California Wildlife Photography Workshop Dates Released

There are workshops covering everything from salamanders to sea otters!

There are workshops covering everything from salamanders to sea otters!

In anticipation of next year, I finalized the dates for a bunch of wildlife photography workshops based in California, mainly around Santa Cruz and the San Francisco Bay Area. You can check out all the info here: http://www.pumapix.com/wildlife-photography-workshops-and-lessons/

Workshop dates are as follows:
February 27th, 2016 – Santa Cruz and Moss Landing, California – Sea Otter Photography Workshop
February 28th, 2016 – Santa Cruz, California – Salamanders of the central coast of California Photography Workshop
May 14th-15th, 2016 – Pinnacles National Park, California – California Condor Photography Workshop
May 21st, 2016 – Santa Cruz, California – Brown Pelican Photography Workshop
August 20th, 2016 – Point Reyes National Seashore, California – Tule Elk Photography Workshop
October, 22nd through November 5th, 2016 – New Zealand – Birds of New Zealand Photography Workshop

Endangered Neighbor: California Condor

California Condor Juvenile Male in Pinnacles National Monument

Juvenile California Condor male, Pinnacles National Monument, California

Our most Endangered Neighbor is the California Condor with less than 200 individuals in the wild (There are about 181 in captivity). Like the Sea Otter, the low California Condor numbers are due mainly to historical reasons. Many were shot since they were seen as threats to livestock (sadly not true as they are strict carrion eaters) and for museum specimens. Then, as for so many other bird species, came the problem of pesticides, specifically DDT. It caused their egg shells to be too thin, causing them to break.

Soaring Adult California Condor in Big Sur

Soaring juvenile California Condor, Big Sur, California

Though Condor numbers are on the rise the still face modern day threats:

    • Poaching is still an issue (how is this possible?!?!)
    • Habitat destruction

Dying of lead poisoning due to eating hunter killed carrion that contains lead bullets

Junile California Condor male flying in Pinnacles

California Condor juvenile male flying, Pinnacles National Monument, California

Though these guys are not as cuddly and cute looking as our beloved otters, there are still people who are devoting their life to saving this amazing species. Mainly, the people from the Ventana Wildlife Society‘s Condor Project are responsible for their increase in numbers by managing and conducting a few different projects.

    • They collect thin-shelled, wild-laid eggs and replace them with viable captive-bred eggs
    • They treat lead-poisoned birds

They monitor the safety and health of each condor through radio telemetry

Replacing batteries on radio transmitter on California Condor

Replacing batteries on radio transmitter on California Condor

Monitoring California Condor at Release Site

Monitoring California Condor at Release Site, Big Sur, California

California Condor release in Big Sur

California Condor release, Big Sur, California

Cleaing out Rats in California Condor holding site

They (here Lyla Hunt) also get to clean out the dead rats used as food for the California Condors in their holding pen, Big Sur, California – yummy!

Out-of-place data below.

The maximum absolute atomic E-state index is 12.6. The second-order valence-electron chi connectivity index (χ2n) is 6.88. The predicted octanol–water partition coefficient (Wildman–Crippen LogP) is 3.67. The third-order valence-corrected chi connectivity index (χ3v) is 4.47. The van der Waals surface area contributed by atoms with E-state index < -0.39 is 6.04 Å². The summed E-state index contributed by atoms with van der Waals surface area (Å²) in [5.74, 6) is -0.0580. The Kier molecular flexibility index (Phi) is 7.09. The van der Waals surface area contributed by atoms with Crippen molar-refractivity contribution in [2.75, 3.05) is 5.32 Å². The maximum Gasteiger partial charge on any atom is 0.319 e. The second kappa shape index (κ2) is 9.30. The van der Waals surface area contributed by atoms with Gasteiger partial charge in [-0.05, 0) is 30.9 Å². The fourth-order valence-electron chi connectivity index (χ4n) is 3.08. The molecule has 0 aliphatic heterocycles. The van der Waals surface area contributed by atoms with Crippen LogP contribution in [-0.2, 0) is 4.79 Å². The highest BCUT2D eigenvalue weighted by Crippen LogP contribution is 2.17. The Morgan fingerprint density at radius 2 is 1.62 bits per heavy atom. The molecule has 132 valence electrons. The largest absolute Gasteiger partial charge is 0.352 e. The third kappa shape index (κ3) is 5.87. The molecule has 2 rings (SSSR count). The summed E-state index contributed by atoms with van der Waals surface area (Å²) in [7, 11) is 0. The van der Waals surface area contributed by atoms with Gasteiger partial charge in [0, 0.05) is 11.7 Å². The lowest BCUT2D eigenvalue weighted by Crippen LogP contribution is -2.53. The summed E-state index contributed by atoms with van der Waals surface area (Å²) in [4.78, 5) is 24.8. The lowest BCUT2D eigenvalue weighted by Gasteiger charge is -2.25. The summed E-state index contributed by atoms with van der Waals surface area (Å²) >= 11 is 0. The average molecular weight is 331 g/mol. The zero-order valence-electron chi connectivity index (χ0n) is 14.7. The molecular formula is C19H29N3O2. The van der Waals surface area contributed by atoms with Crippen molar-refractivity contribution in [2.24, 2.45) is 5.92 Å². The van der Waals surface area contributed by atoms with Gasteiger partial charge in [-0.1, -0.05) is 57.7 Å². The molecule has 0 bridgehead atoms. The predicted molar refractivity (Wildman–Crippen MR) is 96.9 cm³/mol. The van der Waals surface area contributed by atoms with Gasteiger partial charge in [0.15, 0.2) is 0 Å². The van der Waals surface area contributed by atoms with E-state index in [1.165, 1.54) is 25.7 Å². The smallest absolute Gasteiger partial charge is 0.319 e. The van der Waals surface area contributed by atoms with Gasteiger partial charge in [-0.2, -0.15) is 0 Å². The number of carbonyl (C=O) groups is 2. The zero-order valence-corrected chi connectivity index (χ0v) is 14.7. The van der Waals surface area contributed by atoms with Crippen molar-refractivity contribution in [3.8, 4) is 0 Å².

Radio Tracking California Condor in Big Sur

Radio tracking California Condor, Big Sur, California

In fact, the wild flock in central California, aka along the Big Sur coast is a direct result of their dynamic efforts.

Now as always, there are plenty of little steps we can all take to help condors out. Trust me, if for no other reason than this one, you want these guys to survive to see one of them soar near you. Their impressive nine foot wing span is awe inspiring!

So here are the steps you and me should be taking!

  • Adopt a Condor
  • Immediately report poaching activities to the Department of Fish and Game at 1 888 DFG-CALTIP (888 334-2258)
  • Hunt with non-lead bullets
  • Finally, there are limited and irregular volunteer opportunities with the Ventana Wilderness Society (call them at 831-455-9514)
California Condor and Turkey Vulture

California Condor and Turkey Vulture flying, Big Sur, California — oh yeah, there is a size difference 🙂

 

Once in a lifetime California Condor experience

If you spend enough time outdoors eventually you get lucky to have ‘once in a lifetime’ wildlife experiences. We all remember these distinct events clearly and I know I won’t forget any of them for the rest of my life. This last weekend I was lucky enough to once again have one of these completely breath taking encounters.

Jeff Swanson, a good friend of mine and amazing landscape photographer, and I made the trek to Pinnacles National Monument to try and find some California Red-legged Frogs that JK let us know we could find there (thanks again Jake). Since we wanted to be at Bear Gulch Reservoir by sunrise that meant getting up at 3:00am. It was amazing to be the only people at the reservoir, it was completely tranquil and quiet (except beautiful bird calls of course!).

Bear Gulch Reservoir, Pinnacles National Monument

Bear Gulch Reservoir, Pinnacles National Monument

Since we didn’t have much luck finding adult frogs (we did find tadpoles which were awesome) and the light was getting harsher we decided to go for a little hike. First we encountered this amazing valley scene: